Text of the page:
One of their most telling lines comes from their former director who published his views on education…..
“… The only course that is sustainable, for both chartering and urban education, embraces a third, more expansive view of the movement’s future: replace the district-based system in America’s large cities with fluid, self-improving systems of charter schools.”
Smarick (the above quote’s author) offers a “road map” for destroying public school districts. It includes a saturation investment strategy to build market share in a few targeted districts. Once the charter sector reaches a tipping point in student market share, he predicts, traditional districts will no longer be financially or politically sustainable:
“As chartering increases its market share in a city, the district will come under growing financial pressure. The district, despite educating fewer and fewer students, will still require a large administrative staff to process payroll and benefits, administer federal programs, and oversee special education. With a lopsided adult to- student ratio, the district’s per-pupil costs will skyrocket.”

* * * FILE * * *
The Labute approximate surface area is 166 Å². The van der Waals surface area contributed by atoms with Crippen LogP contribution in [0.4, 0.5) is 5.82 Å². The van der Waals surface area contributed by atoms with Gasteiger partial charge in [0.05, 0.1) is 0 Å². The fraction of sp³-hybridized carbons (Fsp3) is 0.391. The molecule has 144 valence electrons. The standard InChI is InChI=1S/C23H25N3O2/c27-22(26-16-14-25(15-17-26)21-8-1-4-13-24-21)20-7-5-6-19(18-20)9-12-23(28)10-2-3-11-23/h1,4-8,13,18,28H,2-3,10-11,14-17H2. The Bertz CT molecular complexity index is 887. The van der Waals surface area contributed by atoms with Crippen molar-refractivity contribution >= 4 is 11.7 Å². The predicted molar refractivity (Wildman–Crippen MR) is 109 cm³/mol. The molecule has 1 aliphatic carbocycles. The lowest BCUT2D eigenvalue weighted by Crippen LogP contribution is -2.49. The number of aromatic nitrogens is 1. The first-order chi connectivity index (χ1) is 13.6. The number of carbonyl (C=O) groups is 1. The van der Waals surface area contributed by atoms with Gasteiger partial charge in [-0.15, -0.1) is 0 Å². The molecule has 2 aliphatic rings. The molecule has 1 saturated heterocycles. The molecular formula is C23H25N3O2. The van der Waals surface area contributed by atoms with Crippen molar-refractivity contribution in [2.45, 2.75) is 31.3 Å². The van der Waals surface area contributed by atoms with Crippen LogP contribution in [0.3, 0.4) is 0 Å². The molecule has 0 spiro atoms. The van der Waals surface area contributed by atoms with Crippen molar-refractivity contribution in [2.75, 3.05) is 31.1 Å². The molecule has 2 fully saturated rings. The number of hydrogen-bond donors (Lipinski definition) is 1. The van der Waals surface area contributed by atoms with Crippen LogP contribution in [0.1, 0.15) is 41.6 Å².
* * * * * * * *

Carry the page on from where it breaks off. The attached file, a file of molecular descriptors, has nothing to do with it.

“At some point along the district’s path from monopoly provider to financially unsustainable marginal player, the city’s investors and stakeholders—taxpayers, foundations, business leaders, elected officials, and editorial boards—are likely to demand fundamental change. That is, eventually the financial crisis will become a political crisis. …”
The foundation’s education program pursues this endgame through three major program areas: support for vouchers, both publicly and privately funded; support for charter school start-ups to encourage and enable the rapid growth of the sector; and public policy advocacy, to ensure that the road is clear for expansion with minimal regulatory interference….
The Walton Family Foundation’s flagship strategy for transforming public education was (and continues to be) to allow taxpayer dollars to pay private school tuitions for selected students…
And that is it’s entire end game… Destroy public education entirely. Then in it vacuum, insert ones investment through charter schools…
Whenever a public official goes against 90% of public opinion, and votes for charter schools or to not allow the opting out of the test which will create the image that public schools have failed…. you know they are in the payment of someone….
We have already asked that Matt Denn the Attorney General have his office investigate Rep. Earl Jacques’s personal funding secretly through a Grand Jury Investigation. (He has mysteriously renovated his house) .. We hope our Attorney General recognizes the serious of the crime of having ones vote bought, and initiates an investigation to determine if criminal activity was beset by Earl Jacques’s rather bizarre defense of an indefensible position…..